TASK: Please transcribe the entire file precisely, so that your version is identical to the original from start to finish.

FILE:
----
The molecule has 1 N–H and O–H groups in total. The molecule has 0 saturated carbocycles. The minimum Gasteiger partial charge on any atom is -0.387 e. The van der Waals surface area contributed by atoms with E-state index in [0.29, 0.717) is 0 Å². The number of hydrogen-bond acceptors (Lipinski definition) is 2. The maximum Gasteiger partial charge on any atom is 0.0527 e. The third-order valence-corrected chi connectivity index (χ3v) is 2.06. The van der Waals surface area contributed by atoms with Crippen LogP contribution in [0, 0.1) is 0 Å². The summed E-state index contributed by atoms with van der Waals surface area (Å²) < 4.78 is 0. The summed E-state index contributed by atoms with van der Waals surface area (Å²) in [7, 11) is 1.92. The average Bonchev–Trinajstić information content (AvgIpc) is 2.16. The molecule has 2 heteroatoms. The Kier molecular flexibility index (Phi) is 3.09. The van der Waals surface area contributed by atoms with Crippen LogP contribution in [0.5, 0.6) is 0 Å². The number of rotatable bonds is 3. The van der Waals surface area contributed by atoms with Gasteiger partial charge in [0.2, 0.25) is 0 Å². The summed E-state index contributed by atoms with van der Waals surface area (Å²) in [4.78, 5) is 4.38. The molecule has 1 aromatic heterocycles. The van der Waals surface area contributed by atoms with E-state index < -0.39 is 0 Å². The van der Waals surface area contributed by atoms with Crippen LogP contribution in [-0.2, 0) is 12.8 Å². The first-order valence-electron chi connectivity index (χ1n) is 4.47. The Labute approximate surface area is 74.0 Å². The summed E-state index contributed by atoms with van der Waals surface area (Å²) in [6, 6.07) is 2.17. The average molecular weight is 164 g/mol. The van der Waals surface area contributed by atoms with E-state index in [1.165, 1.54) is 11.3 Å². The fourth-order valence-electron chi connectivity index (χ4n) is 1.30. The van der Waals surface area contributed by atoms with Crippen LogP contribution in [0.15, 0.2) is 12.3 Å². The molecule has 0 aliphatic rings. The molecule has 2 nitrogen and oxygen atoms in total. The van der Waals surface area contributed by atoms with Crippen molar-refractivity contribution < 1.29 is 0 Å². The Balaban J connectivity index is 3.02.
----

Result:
The molecule has 1 N–H and O–H groups in total. The molecule has 0 saturated carbocycles. The minimum Gasteiger partial charge on any atom is -0.387 e. The van der Waals surface area contributed by atoms with E-state index in [0.29, 0.717) is 0 Å². The number of hydrogen-bond acceptors (Lipinski definition) is 2. The maximum Gasteiger partial charge on any atom is 0.0527 e. The third-order valence-corrected chi connectivity index (χ3v) is 2.06. The van der Waals surface area contributed by atoms with Crippen LogP contribution in [0, 0.1) is 0 Å². The summed E-state index contributed by atoms with van der Waals surface area (Å²) < 4.78 is 0. The summed E-state index contributed by atoms with van der Waals surface area (Å²) in [7, 11) is 1.92. The average Bonchev–Trinajstić information content (AvgIpc) is 2.16. The molecule has 2 heteroatoms. The Kier molecular flexibility index (Phi) is 3.09. The van der Waals surface area contributed by atoms with Crippen LogP contribution in [0.5, 0.6) is 0 Å². The number of rotatable bonds is 3. The van der Waals surface area contributed by atoms with Gasteiger partial charge in [0.2, 0.25) is 0 Å². The summed E-state index contributed by atoms with van der Waals surface area (Å²) in [4.78, 5) is 4.38. The molecule has 1 aromatic heterocycles. The van der Waals surface area contributed by atoms with E-state index < -0.39 is 0 Å². The van der Waals surface area contributed by atoms with Crippen LogP contribution in [-0.2, 0) is 12.8 Å². The first-order valence-electron chi connectivity index (χ1n) is 4.47. The Labute approximate surface area is 74.0 Å². The summed E-state index contributed by atoms with van der Waals surface area (Å²) in [6, 6.07) is 2.17. The average molecular weight is 164 g/mol. The van der Waals surface area contributed by atoms with E-state index in [1.165, 1.54) is 11.3 Å². The fourth-order valence-electron chi connectivity index (χ4n) is 1.30. The van der Waals surface area contributed by atoms with Crippen LogP contribution in [0.15, 0.2) is 12.3 Å². The molecule has 0 aliphatic rings. The molecule has 2 nitrogen and oxygen atoms in total. The van der Waals surface area contributed by atoms with Crippen molar-refractivity contribution < 1.29 is 0 Å². The Balaban J connectivity index is 3.02.